# My first monadic program! Problem 32 from Project Euler reads

The product 7254 is unusual, as the identity, 39 × 186 = 7254, containing multiplicand, multiplier, and product is 1 through 9 pandigital.

Find the sum of all products whose multiplicand/multiplier/product identity can be written as a 1 through 9 pandigital.

Not one of my brighter moments, the first approach I considered was applying goon–force to permute a list of eleven characters (`'1' .. '9'`, `'x'`, and `'='`) — a search space of almost 40 million — looking for well-formed and valid statements.

Initially, I looked at using Text.Regex. As I was fishing for examples to crib from, I saw a suggestion that people may as well use Parsec, the monadic parser combinator library. So let’s knock out the preliminaries:

``````> module Main where
>
> import Data.List hiding (map)
> import Text.ParserCombinators.Parsec
``````

A parser for the simple expressions reads easily:

``````> num :: Parser Int
> num = do ns <- many1 digit
>          return \$ read ns
>
> expression :: Parser (Int,Int,Int)
> expression = do multiplier <- num
>                 times <- char 'x'
>                 multiplicand <- num
>                 equals <- char '='
>                 product <- num
>                 return (multiplier, multiplicand, product)
``````

Generating permutations is no problem in Haskell:

``````> permutations :: [a] -> [[a]]
> permutations [x] = [[x]]
> permutations xs =
>   [ y : zs
>   | (y,ys) <- selections xs
>   , zs     <- permutations ys
>   ]
>
> selections []     = []
> selections (x:xs) = (x,xs) : [(y,x:ys) | (y,ys) <- selections xs]
``````

I’d been wanting to solve as a learning example one of the Project Euler problems using monads. As I tried to shoehorn the problem into a monadic solution, I remembered the characterization of the `Maybe` monad as being useful for computations that can fail, and I saw two possibilities for failure: garbage input (e.g., `"x=123456789"`) and false statements (e.g., `"1x2=3456789"`).

Having a particular permutation, `check` tests whether it’s well–formed and valid:

``````check :: String -> Maybe Int
check s = do
result <- parseExpr s
p <- validProduct result
return p

parseExpr :: String -> Maybe (Int,Int,Int)
parseExpr s =
case parse expression "expression" s of
Left err -> Nothing
Right tuple@(mr,md,pr) -> return tuple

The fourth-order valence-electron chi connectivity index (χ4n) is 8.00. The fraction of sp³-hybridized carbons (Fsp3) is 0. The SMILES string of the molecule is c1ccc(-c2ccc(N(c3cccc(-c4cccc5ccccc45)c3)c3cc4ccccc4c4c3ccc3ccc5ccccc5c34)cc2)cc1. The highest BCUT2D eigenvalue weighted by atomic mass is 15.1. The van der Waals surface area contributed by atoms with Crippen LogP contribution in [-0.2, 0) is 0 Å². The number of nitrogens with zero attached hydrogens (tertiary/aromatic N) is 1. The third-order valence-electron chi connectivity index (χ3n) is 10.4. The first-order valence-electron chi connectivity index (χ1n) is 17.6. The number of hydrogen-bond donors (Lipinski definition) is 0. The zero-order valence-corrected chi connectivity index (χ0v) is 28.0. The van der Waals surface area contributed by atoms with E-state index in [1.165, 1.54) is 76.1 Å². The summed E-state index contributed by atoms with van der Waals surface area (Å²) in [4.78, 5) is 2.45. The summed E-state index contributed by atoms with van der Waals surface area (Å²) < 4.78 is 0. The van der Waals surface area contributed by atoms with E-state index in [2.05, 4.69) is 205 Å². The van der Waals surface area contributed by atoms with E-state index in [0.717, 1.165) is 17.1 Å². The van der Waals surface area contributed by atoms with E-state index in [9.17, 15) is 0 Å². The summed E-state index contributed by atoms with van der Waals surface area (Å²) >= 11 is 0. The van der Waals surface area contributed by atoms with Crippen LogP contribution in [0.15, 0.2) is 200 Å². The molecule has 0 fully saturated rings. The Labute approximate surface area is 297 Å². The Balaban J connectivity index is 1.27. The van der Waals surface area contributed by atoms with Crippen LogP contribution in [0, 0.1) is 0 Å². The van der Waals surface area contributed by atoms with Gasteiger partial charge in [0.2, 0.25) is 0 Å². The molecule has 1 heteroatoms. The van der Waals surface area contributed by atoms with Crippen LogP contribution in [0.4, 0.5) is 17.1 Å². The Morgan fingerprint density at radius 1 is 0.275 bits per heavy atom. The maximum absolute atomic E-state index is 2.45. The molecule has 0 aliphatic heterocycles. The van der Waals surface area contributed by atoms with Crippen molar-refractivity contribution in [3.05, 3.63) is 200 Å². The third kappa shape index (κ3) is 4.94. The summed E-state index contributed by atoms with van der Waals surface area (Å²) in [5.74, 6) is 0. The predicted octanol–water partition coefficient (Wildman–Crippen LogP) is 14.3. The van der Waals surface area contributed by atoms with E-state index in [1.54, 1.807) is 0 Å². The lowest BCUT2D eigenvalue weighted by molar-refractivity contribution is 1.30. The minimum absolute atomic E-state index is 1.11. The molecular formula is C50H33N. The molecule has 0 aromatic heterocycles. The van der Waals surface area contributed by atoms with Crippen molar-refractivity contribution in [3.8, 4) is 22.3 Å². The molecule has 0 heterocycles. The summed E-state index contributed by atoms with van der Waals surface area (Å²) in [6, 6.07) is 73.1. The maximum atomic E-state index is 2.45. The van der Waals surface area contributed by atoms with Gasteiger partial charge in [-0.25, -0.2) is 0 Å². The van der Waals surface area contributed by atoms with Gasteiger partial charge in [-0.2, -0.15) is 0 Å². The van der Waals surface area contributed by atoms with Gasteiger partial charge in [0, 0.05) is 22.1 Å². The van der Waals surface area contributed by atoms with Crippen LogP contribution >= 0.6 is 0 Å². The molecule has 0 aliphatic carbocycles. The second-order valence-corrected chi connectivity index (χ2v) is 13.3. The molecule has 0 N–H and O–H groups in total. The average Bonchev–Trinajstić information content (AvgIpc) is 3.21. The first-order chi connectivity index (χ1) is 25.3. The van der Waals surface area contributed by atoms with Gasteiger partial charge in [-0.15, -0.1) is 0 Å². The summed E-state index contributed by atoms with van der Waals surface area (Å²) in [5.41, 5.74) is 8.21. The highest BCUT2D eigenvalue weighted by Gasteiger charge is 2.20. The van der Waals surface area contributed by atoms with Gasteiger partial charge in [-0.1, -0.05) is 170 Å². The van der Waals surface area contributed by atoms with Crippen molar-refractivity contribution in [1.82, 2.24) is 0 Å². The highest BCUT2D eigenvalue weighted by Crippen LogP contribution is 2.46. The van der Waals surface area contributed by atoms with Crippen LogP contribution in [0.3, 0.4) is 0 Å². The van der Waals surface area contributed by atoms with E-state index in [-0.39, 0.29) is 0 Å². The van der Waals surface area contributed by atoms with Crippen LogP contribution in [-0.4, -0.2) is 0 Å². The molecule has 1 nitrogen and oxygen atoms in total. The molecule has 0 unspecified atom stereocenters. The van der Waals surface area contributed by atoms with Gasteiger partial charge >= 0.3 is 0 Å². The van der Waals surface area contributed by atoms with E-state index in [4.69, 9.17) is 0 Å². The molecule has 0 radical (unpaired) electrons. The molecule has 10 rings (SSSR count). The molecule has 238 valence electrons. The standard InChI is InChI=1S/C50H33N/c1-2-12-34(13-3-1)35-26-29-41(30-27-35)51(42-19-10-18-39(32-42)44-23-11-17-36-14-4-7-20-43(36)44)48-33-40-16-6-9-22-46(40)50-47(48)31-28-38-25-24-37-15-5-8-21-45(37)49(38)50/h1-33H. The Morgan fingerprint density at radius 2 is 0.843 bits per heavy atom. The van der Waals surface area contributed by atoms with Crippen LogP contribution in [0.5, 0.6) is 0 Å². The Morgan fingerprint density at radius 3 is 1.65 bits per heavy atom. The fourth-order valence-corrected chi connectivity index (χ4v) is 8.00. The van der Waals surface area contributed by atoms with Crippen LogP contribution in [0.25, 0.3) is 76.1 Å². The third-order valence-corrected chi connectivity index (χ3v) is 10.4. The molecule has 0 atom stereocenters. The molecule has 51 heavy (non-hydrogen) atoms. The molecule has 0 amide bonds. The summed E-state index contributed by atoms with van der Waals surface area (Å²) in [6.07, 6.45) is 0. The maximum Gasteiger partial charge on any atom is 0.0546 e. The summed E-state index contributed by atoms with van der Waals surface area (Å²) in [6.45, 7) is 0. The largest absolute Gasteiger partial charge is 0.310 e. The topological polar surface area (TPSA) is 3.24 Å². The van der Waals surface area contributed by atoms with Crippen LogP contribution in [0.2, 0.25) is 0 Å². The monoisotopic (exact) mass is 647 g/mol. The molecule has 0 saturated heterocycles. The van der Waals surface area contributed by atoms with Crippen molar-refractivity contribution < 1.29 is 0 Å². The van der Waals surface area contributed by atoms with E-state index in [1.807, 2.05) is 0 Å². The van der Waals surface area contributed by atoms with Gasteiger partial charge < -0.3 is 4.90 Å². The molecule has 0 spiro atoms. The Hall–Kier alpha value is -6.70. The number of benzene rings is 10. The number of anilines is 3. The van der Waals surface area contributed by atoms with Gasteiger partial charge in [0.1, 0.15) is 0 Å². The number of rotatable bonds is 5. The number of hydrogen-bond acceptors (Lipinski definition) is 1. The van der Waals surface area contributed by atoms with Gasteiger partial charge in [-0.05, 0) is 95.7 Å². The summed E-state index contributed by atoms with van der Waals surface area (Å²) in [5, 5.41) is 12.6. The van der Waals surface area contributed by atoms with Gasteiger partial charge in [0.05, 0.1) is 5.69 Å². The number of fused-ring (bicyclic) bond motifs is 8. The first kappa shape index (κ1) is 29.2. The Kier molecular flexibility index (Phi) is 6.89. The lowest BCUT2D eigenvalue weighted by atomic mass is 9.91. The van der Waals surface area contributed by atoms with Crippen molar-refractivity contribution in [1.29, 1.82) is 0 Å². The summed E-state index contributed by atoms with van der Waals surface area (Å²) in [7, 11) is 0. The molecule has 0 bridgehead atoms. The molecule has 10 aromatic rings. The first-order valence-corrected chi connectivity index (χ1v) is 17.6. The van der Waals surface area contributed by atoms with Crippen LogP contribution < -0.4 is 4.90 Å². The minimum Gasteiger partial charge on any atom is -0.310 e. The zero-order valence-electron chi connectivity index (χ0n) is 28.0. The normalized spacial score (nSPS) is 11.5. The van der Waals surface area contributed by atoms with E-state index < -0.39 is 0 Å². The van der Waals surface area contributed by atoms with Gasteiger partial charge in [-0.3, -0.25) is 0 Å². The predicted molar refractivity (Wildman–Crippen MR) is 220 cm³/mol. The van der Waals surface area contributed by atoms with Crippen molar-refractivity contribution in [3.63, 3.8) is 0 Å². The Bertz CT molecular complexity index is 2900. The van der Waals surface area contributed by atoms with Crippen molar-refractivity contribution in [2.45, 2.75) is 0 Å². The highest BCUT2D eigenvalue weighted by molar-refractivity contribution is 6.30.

validProduct (mr, md, pr)
| mr * md == pr = Just pr
| otherwise = Nothing
``````

The test goes just as you would describe it to someone else: parse the input to extract the multiplier, multiplicand, and product. Then check whether the operation holds. Simple.

Fitting these puzzle pieces together also helped another concept click. I remember reading characterizations of being “inside the monad” and feeling mystified. Notice, for example, that `parseExpr` has type `String` → `Maybe (Int,Int,Int)`. That is, given a string, the result is either `Nothing` or `Just x`, where x is a 3-tuple. Another way to think about the latter case is `Just` with some `(Int,Int,Int)` inside it.

Continuing the concept, consider how `parseExpr` is used in `check`. The result from `parseExpr` becomes on the next line an argument to `validProduct`. You might be tempted to object that the types don’t line up! `validProduct` wants a plain tuple, but `parseExpr` gives `Maybe (Int,Int,Int)`.

For the program to typecheck, `result` must be a tuple with no wrapper. When “inside the monad,” you can directly access the value without having to explicitly unwrap it.

You wonder, ‘But what about when the parse fails or when the statement is bogus?’ In addition to implicitly unwrapping, the `Maybe` monad and do-notation syntactic sugar are checking these cases too! “Control” (to borrow an imperative concept) reaches the `return p` line only if both `parseExpr` and `validProduct` succeed. Otherwise, `check` bails where the failure occurs and returns `Nothing`.

All that’s left to do is feed it input and sum the result. Note: it’s very s-l-o-w.

``````p32 = sum \$ elems \$ fromList \$ catMaybes \$ map check (permutations cs)
where cs = ['1','2','3','4','5','6','7','8','9','x','=']
``````

An obvious improvement is to use `nub` instead of `(elems . fromList)`. Even better, lists are also monads, so `Maybe` distractions disappear with only a few very minor changes:

``````> p32 = sum (nub \$ concatMap check (permutations cs))
>   where cs = ['1','2','3','4','5','6','7','8','9','x','=']
>
> main = print p32
>
> check :: (Monad m) => String -> m Int
> check s = do
>   result <- parseExpr s
>   p <- validProduct result
>   return p
>
> parseExpr :: (Monad m) => String -> m (Int,Int,Int)
> parseExpr s =
>     case parse expression "expression" s of
>       Left err -> fail (show err)
>       Right tuple@(mr,md,pr) -> return tuple
>
> validProduct :: (Monad m) => (Int,Int,Int) -> m Int
> validProduct (mr, md, pr)
>   | mr * md == pr = return pr
>   | otherwise = fail "invalid product"
``````

This works because failure in the list monad is the empty list, and `concatMap` gets rid of all the empties.